A Tense Neighbourhood

India gears up for its national elections, set to take place on 19th April, and the wider South Asian region looks on with apprehension at the possibility of Prime Minister Narendra Modi securing a third consecutive term.

Ready to take on the challenge of overthrowing his regime headon, Modi’s opponents have formed the India National Development Inclusive Alliance (INDIA) to counter him. The fact that on the elections’ eve, it is fittingly India vs Hindutva is not lost on anyone.

While the Bharatiya Janata Party (BJP) is hoping to secure more than 400 seats in the 545-seat lower house of parliament, the rest of India is putting a united front against the authoritarian tendencies of Modi’s rule. This opposition is trying to challenge Modi’s dominance in Delhi, Haryana, Rajasthan, and Uttar Pradesh. So far, it has found it tough going against the now entrenched Modi political class, supported by a subservient media - dubbed the “Godi” media - and fascist tendencies of the loose network of ultranationalist Hindu organisations. A network centred on the infamous Rashtriya Swayamsevak Sangh, which is the BJP’s real ideological core and power base That being said, the fact that INDIA has not been silenced like the rest of Modi’s opponents in the past shows that they have power bases to back them as well - especially in northwestern and southern India.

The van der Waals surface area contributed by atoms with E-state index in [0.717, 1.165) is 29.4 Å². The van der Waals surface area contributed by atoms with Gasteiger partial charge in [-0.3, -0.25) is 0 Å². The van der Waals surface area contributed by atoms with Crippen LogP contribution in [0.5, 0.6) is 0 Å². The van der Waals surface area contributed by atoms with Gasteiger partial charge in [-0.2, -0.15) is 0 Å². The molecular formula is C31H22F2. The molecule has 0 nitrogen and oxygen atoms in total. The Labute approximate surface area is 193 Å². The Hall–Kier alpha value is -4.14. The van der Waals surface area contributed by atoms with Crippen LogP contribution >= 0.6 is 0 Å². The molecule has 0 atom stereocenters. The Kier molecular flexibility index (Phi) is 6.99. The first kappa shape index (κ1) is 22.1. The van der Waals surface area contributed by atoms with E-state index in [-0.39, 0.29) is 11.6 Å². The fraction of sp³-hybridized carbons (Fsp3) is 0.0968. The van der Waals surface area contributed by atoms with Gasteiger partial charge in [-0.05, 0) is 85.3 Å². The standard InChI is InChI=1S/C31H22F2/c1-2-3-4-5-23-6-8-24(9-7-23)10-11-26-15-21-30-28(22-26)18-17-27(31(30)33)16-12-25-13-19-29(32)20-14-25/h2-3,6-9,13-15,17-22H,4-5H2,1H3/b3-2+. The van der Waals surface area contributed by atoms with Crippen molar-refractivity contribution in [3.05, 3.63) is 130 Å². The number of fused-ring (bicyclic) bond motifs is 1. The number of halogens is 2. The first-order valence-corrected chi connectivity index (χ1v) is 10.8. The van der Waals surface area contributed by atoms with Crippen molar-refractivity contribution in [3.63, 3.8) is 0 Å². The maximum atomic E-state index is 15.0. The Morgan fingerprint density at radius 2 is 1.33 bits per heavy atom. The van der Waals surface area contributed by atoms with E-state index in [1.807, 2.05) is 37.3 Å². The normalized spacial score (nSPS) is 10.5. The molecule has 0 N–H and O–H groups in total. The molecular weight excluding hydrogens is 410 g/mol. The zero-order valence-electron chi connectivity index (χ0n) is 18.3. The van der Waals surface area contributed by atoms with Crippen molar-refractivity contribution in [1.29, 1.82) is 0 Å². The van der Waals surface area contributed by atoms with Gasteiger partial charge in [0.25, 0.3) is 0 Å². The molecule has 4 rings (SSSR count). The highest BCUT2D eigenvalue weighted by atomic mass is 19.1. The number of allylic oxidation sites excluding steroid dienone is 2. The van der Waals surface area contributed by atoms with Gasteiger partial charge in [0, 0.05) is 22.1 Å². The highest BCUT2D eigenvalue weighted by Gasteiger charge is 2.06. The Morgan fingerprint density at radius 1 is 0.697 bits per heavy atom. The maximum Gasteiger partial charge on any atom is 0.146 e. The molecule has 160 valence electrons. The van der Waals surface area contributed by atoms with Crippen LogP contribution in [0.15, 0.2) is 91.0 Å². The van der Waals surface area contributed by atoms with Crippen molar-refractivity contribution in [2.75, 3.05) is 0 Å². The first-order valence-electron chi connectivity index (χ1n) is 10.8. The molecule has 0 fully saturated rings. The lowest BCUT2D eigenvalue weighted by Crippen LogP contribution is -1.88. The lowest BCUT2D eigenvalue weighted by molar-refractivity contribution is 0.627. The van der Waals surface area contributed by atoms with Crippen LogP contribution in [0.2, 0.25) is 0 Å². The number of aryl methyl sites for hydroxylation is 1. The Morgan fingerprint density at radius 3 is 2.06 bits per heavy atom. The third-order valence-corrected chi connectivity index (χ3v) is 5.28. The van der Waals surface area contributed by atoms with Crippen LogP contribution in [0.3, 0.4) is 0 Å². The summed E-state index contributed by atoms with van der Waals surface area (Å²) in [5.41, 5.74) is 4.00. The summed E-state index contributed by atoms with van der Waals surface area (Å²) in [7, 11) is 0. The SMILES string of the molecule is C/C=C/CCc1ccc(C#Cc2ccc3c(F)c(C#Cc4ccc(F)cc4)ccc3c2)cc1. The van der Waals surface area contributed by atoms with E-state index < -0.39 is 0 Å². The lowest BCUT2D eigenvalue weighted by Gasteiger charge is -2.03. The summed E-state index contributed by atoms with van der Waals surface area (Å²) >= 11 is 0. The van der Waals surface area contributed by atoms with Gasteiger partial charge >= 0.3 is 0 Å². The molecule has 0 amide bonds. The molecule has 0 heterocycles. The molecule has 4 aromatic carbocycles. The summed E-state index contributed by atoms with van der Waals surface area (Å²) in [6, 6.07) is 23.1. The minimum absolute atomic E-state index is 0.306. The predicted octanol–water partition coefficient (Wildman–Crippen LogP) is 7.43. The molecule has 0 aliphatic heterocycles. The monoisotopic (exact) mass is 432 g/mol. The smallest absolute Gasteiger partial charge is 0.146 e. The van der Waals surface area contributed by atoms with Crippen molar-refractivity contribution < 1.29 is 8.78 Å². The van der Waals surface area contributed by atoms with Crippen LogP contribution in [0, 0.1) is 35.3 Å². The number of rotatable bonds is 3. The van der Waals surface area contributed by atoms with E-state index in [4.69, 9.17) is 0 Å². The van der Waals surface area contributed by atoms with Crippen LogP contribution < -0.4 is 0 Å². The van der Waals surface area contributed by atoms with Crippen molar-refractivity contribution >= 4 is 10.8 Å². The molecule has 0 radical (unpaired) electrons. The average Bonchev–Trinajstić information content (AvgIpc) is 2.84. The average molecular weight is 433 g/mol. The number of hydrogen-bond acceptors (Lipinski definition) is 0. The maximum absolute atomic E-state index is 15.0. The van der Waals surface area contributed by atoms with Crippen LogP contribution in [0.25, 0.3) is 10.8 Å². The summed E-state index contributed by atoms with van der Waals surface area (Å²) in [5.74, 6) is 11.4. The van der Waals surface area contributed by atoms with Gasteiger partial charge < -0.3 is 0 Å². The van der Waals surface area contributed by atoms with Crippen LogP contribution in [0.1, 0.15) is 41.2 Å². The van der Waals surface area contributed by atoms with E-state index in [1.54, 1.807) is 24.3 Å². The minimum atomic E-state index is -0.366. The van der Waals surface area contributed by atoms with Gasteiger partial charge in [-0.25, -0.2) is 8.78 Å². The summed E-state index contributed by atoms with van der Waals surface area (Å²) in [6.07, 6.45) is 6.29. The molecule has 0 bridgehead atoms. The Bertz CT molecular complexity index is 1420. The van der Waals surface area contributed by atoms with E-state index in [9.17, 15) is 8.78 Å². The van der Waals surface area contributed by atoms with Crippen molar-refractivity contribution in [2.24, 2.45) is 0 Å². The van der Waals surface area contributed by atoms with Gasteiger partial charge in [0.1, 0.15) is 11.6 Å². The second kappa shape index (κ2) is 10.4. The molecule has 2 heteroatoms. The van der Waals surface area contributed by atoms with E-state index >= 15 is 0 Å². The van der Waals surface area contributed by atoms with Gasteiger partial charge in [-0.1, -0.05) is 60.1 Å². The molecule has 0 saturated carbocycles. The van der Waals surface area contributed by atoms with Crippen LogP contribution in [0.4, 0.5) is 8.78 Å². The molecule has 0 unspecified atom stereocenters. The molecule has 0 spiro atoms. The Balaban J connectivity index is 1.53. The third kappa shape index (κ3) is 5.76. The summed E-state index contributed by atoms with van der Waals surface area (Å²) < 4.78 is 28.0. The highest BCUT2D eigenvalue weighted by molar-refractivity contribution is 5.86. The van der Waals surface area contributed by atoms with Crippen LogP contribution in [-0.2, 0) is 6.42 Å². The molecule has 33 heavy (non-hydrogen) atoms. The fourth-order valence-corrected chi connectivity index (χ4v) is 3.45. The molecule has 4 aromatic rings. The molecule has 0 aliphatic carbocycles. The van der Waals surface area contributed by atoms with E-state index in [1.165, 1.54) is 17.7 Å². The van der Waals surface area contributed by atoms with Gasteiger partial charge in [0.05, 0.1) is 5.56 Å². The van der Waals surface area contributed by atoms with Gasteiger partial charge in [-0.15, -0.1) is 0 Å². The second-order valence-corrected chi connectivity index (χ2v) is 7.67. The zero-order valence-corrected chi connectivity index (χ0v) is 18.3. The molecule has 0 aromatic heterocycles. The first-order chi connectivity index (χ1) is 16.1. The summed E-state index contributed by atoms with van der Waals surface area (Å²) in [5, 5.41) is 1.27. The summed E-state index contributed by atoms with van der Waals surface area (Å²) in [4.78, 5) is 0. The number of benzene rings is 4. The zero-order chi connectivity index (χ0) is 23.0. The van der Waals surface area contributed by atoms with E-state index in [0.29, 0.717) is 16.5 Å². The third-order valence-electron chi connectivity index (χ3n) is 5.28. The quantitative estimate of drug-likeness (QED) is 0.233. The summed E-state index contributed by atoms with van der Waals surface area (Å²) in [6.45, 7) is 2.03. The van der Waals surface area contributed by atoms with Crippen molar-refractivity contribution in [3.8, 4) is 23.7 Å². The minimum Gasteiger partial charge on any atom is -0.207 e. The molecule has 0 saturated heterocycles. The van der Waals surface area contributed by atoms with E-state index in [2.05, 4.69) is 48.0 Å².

The BJP’s focus has always been to appeal to the Hindu nationalist sentiment by focusing on issues like the Ram Mandir and the abrogation of Article 370 in Jammu and Kashmir, contentious issues that rely on religious sentiments and uniting Indian bigotry as much as possible. Modi’s victories in the past stemmed heavily from this strategy. Prime Minister Modi does not only want to secure a victory in the national elections but rather aims to consolidate power at the state level. If the BJP gains control over southern state assemblies, it can use its power to further strengthen its nationalist agenda. This would exacerbate tensions surrounding the issues of identity, religion, and the rights of the minorities in India.

The potential success of the BJP brings further polarisation of Indian politics. This will have implications for democracy as the Hindutva agenda of the BJP greatly undermines the rights of minorities, giving one group an unfair advantage over the other. If they can be overthrown, the entire political landscape of India can be flipped on its axis instantly.

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